Alberta health minister disappointed former PC government declined drug-treatment funding
EDMONTON — Alberta’s health minister says she is disappointed the previous PC government turned down $1.4 million in funding for drug-treatment programs.
“We owe it to Albertans and families struggling with the realities of addiction to make sure we use every opportunity to support them,” Sarah Hoffman said in a statement to Global News Monday.
Hoffman was responding to a CBC report. The report cites a letter dated March 16, 2015, in which Fern Miller, then acting executive director of the addiction and mental health branch of Alberta Health, told Health Canada the province was declining the funds “due to a variety of factors including our current environment of fiscal constraint.”
The money was to come from Health Canada’s Drug Treatment Funding Program, according to the letter, obtained through an Access to Information and Privacy request.
At the time, illegal use of fentanyl was a growing problem in Alberta. There were 120 fentanyl-related deaths in 2014 in the province. That number spiked to 213 in the first nine months of 2015.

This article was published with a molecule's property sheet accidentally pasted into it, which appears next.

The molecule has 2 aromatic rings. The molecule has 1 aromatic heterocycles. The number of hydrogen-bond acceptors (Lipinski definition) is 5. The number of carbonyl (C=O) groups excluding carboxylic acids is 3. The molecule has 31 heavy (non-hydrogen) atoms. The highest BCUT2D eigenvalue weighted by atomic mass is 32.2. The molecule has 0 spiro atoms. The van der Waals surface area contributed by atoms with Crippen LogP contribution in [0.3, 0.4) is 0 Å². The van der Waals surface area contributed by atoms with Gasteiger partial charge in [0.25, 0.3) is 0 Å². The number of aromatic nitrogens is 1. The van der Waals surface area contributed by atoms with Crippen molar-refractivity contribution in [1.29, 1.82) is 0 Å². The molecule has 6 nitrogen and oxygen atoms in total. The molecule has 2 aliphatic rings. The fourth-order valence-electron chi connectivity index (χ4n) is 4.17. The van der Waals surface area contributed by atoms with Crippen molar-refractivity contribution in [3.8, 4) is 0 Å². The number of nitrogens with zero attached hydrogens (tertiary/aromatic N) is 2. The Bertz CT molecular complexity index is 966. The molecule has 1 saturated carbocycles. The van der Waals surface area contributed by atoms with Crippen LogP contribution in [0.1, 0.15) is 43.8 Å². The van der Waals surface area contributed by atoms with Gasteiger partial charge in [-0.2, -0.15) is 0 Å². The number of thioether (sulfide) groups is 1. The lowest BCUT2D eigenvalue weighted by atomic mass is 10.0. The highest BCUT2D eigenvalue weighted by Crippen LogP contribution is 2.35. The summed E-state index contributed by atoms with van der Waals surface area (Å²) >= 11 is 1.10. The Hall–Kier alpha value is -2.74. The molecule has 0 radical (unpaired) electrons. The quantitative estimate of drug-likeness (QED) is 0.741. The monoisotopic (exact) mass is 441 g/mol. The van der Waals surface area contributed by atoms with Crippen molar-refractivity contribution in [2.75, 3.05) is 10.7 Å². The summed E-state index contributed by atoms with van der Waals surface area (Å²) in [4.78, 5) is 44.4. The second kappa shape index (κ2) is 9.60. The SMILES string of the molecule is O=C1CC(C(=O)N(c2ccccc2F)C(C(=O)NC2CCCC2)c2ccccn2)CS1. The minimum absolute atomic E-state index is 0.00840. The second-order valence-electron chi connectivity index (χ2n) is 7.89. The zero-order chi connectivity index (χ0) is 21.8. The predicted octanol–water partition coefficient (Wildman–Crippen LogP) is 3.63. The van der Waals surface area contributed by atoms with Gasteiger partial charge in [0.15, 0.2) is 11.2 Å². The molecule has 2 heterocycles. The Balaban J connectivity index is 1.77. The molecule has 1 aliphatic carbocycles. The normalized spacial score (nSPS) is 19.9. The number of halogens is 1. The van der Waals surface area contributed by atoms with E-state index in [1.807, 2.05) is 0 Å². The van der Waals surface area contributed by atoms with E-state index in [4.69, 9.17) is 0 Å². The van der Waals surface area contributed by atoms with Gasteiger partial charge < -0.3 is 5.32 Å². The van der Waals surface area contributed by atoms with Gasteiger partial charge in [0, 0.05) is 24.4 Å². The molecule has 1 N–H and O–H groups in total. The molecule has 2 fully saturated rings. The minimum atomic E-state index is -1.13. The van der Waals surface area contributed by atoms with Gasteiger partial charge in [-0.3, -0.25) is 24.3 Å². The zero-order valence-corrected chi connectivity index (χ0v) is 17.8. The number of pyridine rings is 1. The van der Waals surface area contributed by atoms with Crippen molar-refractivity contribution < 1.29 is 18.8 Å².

In her statement to Global News, Hoffman said the issue only recently came to her attention.
“This funding would have been used to evaluate two youth addiction treatment programs, and to enhance basic addiction training for health professionals in primary care,” she said. “To cover the evaluation projects, Alberta Health instead provided almost $600,000 in direct grant funding. These projects are now underway.
“We resumed discussions with the federal government in early October and I fully anticipate that we will access any available funding moving forward. I’m also hopeful that some of the funding may be used retroactively to cover costs for the evaluation projects.”
Health Canada’s Anti-Drug Strategy Initiatives program, a merger of the former Drug Strategy Community Initiatives Fund and the Drug Treatment Funding Program, provides $22.8M in annual funding to help develop solutions to substance abuse problems.
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